R-061. Biogeography of Sulfolobus islandicus Viruses

N. Held, R. Whitaker;
Univ. of Illinois, Urbana, IL.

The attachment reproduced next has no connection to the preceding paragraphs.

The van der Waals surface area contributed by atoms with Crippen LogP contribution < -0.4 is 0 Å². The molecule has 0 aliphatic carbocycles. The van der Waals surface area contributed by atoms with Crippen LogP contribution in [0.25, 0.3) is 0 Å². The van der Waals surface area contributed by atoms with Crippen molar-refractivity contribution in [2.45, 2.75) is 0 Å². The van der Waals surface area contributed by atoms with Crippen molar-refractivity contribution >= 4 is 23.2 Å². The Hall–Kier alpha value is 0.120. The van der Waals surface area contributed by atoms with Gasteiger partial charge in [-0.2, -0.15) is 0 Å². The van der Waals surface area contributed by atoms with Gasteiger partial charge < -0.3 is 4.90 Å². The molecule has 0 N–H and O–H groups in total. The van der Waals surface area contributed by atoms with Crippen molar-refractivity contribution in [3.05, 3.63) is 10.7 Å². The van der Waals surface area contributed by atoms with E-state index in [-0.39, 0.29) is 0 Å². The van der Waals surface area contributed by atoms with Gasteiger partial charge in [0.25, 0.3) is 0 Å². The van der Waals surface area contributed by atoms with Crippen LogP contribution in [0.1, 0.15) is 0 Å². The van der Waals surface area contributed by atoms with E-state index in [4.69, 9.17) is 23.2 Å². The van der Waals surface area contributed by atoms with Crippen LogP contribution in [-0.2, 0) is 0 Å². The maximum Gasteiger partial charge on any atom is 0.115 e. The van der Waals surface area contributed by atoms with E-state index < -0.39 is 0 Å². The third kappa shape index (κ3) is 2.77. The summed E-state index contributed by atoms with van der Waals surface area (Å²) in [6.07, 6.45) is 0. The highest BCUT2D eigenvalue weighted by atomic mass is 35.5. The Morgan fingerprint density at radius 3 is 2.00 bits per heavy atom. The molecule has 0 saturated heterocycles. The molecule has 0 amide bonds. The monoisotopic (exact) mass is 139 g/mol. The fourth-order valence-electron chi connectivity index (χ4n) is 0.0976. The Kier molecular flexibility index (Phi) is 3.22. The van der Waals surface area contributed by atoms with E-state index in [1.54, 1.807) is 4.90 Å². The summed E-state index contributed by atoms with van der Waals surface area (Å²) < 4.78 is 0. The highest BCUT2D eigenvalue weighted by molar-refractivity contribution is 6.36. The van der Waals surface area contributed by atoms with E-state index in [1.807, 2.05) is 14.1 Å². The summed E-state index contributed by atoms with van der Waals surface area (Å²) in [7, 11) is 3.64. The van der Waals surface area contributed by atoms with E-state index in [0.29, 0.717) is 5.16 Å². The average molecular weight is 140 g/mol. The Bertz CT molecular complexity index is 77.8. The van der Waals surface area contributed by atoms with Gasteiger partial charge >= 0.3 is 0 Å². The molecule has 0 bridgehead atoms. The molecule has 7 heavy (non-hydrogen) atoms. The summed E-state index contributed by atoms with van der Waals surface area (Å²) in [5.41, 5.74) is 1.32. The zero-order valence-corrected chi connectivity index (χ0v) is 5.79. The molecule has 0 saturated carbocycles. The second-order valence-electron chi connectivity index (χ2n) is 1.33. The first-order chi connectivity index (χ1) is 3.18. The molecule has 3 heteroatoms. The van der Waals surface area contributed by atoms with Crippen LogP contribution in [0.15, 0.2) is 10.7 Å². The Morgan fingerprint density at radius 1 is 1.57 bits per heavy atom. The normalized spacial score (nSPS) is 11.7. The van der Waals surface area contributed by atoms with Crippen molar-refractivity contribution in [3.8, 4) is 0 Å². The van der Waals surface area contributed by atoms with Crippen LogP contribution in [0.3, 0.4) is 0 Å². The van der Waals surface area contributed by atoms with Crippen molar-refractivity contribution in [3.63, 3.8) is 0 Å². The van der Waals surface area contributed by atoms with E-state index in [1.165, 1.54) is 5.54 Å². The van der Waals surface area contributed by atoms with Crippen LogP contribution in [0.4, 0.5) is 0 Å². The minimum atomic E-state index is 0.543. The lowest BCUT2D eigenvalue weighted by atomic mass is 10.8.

Biogeographic patterns have recently been observed in microbial species however, whether biogeographic patterns exist in viruses is currently under debate. This is important because mobile genes ride on viruses and other genetic elements and can become part of the host genome during infection and integration. Here we explore the biogeography of viruses from geothermal hot springs using signatures of viral interactions found in the genomes of seven fully sequenced Sulfolobus islandicus strains from three geographically isolated populations found in Lassen National Park, Yellowstone National Park, and the Mutnovsky Volcano in Kamchatka, Russia. First, we identify provirus elements of the Sulfolobus spindle-shaped virus (SSV) and compare them to five published SSV sequences. Using MCL clustering, which clusters genes based on sequence similarity score from amino acid BLAST, we grouped all of the viral genes into two categories: those found in every virus (core) and those not found in every virus (variable). Of 80 gene clusters there are seven core gene clusters and 73 variable gene clusters, 39 of which are unique to a single virus. A parsimony tree from a concatenated alignment of the seven core genes from nine total viruses shows a biogeographic structure. Second, we show that CRISPRs (clustered regularly interspaced short palindromic repeats) can be used as a tool to identify signals of biogeography in host, virus, and the interaction between the two. The seven genomes contain a total of 18 CRISPR loci and 1208 spacers, 205 of which match a database sequence. 61% of the matches are to viruses and 10% of the matches are to plasmids. A sequence comparison of spacer hits to sequenced and integrated viruses shows a biogeographic pattern in recent interaction between viruses and S. islandicus. We also show that these sequences can be used to identify seven new viruses integrated into S. islandicus genomes. Sulfolobus viruses show biogeographic patterns in both sequence and interaction with their host.